“And guess what, I really like fruits. I mean there are over 500 fruits in the jungle. So much variety! I was actually bored of eating the same old meat,” said Punk.

“Yay! High five,” said Purple.

Soon they both said down and shared a huge bowl of strawberry oatmeal. Punk said he had never had something so delicious. Purple was so happy.

 (Do you have a story to share? Mail me at mommygolightly@gmail.com and I will put it up here with due credit. I also promise to read it to Re!) 

Tell me a story

It’s story time. We are reading Lucky Duck. Correction. Re is helping me construct the story of Lucky Duck through his questions. I never realised that this is harder that the actual reading of the story which doesn’t take much more than a clearing of the throat, faking a deep interest (don’t tell me you don’t fake it) and some degree of voice modulation and animatedness, which above all, should be consistent. Which is quite hard, considering that by page four, one is normally, well, tired!

So here is how our reading of Lucky Duck, a story of a boy Lenny who loses and finds his duck, all of 22 pages, by Jonathan Shipton and Suzanne Diederen goes:

Mamma, what’s this baby’s name?

His name is Lenny.

And what’s his doggie’s name?

His name is Zack (made up on the spot)

And what’s his mamma’s name?

Her name is Zoey. 

And why is the baby nangu (naked)?

Because they are all on the beach and making sandcastles, so he can wear only his trunks, otherwise he will get all dirty.

Oh, but the poor ducky’s feathers will get all dirty!

It’s ok, she can dust it off. 

Oh, ok…

Where’s the baby’s dadda?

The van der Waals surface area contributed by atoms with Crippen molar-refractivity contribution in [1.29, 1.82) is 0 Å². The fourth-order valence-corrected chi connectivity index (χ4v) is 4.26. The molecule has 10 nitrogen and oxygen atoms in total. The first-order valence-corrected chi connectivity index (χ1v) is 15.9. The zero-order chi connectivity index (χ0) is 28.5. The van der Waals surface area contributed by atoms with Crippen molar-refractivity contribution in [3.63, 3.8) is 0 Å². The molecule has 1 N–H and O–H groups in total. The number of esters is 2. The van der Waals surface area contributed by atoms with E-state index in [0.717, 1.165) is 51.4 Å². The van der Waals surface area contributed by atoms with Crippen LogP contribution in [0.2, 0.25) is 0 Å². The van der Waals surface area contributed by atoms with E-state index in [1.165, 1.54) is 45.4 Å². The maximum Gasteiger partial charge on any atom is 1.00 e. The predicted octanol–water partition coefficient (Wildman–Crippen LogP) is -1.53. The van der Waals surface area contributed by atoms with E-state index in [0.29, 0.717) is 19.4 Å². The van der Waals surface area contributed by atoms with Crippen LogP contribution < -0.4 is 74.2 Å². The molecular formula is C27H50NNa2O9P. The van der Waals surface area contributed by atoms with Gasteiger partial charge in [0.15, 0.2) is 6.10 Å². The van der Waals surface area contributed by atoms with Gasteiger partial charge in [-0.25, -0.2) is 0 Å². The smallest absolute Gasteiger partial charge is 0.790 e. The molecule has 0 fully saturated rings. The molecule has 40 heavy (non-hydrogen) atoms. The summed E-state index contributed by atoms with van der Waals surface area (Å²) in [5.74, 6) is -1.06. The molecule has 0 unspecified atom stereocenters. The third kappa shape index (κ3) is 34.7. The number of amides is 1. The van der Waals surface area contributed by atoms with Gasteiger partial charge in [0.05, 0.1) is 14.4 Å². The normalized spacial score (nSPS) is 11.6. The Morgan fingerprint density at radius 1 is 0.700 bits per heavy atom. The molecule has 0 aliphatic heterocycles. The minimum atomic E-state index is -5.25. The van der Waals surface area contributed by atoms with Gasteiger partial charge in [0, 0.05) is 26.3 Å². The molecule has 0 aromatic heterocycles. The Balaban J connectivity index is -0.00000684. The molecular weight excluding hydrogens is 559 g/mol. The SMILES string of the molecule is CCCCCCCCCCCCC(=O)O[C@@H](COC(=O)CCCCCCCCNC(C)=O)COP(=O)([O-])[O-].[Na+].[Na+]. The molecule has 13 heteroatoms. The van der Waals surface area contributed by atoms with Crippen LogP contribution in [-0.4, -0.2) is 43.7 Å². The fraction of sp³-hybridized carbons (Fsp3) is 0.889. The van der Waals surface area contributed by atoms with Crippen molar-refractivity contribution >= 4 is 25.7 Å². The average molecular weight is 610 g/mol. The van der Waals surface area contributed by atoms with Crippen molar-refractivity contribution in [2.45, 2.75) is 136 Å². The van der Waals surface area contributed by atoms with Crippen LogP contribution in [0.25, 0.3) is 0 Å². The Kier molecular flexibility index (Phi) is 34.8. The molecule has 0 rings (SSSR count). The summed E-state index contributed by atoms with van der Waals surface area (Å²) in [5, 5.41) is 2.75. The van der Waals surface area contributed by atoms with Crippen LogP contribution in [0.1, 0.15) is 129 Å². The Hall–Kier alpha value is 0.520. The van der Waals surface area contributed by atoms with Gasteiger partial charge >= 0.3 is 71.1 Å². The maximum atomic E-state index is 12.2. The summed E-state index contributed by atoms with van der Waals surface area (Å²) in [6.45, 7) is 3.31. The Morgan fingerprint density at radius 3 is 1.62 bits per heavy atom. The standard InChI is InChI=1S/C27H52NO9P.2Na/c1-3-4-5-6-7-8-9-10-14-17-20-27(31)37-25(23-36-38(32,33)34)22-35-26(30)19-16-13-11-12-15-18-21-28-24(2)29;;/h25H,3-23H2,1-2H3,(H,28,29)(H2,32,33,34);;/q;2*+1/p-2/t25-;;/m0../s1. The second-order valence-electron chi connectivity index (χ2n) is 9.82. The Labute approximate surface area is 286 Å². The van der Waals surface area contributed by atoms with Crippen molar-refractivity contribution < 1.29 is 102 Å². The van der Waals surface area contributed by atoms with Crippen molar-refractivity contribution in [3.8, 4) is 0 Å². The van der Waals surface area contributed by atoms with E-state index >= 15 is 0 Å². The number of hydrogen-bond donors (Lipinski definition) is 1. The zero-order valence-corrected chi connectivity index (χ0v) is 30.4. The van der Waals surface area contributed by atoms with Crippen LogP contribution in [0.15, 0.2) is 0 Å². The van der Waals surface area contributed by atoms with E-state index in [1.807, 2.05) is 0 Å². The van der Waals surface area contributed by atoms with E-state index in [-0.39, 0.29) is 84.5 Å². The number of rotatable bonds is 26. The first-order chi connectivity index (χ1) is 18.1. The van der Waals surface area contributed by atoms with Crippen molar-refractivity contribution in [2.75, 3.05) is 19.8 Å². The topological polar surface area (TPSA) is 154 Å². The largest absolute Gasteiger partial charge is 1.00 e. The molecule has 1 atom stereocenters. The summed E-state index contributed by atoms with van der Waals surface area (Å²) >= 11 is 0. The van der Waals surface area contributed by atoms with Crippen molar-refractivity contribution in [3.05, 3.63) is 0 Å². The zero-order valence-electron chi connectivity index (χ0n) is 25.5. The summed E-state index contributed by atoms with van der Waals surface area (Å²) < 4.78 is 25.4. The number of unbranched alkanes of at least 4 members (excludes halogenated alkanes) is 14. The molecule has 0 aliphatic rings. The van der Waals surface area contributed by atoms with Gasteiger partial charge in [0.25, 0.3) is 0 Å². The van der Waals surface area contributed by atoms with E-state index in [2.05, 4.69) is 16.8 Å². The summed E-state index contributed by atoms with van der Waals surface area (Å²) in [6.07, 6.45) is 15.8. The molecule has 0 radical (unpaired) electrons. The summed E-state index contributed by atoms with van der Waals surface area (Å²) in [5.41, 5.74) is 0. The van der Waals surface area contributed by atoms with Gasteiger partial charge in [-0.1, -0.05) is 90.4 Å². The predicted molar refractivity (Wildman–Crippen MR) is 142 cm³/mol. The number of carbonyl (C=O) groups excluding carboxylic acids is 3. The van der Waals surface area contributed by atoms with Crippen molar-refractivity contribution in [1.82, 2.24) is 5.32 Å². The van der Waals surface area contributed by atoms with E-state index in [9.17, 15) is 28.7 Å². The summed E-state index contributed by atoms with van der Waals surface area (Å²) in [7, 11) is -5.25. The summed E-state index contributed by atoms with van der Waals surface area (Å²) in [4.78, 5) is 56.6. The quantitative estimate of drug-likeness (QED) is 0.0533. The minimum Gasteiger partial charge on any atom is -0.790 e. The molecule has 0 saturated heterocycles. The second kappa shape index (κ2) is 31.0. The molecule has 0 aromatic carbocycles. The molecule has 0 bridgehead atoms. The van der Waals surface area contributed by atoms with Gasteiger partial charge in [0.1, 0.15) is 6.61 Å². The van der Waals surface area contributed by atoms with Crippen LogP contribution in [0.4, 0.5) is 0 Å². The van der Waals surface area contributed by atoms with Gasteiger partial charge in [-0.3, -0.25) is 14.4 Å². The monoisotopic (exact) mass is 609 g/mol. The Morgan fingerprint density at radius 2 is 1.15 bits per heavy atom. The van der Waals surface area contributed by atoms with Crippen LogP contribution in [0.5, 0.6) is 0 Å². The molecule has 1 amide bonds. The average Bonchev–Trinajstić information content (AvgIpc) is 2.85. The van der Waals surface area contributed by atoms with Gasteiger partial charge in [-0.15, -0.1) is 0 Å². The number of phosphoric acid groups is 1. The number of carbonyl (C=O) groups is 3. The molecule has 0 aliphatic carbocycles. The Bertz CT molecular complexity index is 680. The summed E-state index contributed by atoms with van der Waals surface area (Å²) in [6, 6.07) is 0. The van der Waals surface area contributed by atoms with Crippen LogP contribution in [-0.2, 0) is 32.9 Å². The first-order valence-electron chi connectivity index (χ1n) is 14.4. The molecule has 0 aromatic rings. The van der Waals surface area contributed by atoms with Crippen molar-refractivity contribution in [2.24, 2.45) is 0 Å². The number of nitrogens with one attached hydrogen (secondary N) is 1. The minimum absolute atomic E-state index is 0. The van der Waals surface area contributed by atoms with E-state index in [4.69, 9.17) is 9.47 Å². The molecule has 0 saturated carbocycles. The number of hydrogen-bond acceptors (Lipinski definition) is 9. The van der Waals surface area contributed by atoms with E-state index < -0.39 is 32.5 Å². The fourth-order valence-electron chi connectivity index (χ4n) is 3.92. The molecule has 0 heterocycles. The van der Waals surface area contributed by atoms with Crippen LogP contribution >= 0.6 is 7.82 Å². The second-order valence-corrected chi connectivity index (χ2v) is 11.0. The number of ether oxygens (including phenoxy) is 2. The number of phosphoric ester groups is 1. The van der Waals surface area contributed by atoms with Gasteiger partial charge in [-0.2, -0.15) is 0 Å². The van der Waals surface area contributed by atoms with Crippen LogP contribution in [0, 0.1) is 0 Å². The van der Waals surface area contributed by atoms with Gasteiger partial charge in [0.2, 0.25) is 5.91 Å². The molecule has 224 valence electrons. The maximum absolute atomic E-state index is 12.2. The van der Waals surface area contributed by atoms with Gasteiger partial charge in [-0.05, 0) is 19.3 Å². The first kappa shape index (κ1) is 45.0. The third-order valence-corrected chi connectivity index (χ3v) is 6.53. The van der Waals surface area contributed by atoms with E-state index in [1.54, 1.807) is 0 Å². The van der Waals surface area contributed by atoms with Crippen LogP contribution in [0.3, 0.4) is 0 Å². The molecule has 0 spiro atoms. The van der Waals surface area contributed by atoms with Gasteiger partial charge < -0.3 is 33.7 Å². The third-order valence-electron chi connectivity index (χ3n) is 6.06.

He has gone to office.

And where is that crab goving? 

(I just notice a crab on the page)

The crab is goving to find food. 

What is the crab goving to eat?

Well, it will find some worms in the sand (by now, I am not sure what crabs really eat)

And what is the baby’s mamma dooving?

She is trying to spread a towel on the beach so that they can all sit on it.

That’s not a towel mamma, it’s a blanket. 

Ok then. 

We are still on page one. Some day, we will get to page 22.

Pet me if you can

A strange but funny thing has been happening with Re.

Since he is growing up with two feline siblings, he has learned to follow his instincts about animals. So while he routinely pets our two, hugs them, sometimes rolls over with them, he has been taught that when in company of a new animal, he must play it by ear.

If he likes the animal (which is all the time),  and the animal is accessible, he is allowed to gently pet, and step back. If the animal likes him back,  or asks for more, he is allowed to pet some more. Till they form a bond or have had enough of each other, whichever happens first.

I find that he applies the same rule to babies and toddlers as well. Yesterday, when I took him to our new favourite park, I saw something that cracked me up. Re was touching every child that caught his fancy on his/her cheek. Following that, if the child didn’t object, he would smile, crinkling his eyes in glee, clap his hands and then rub them on the belly or the shoulder as if to say, “I like you” or “Will you make frandship with me?”

It worked. Perhaps it must have come as a surprise to the said children to be touched thus by another child, considering most of them are  busy trying not to be pushed or shoved around.

By the time we left the park, Re had four new friends. He was also richer by a few grapes (that a girl fed him) and a biscuit (from another boy). And I was grinning from ear to ear.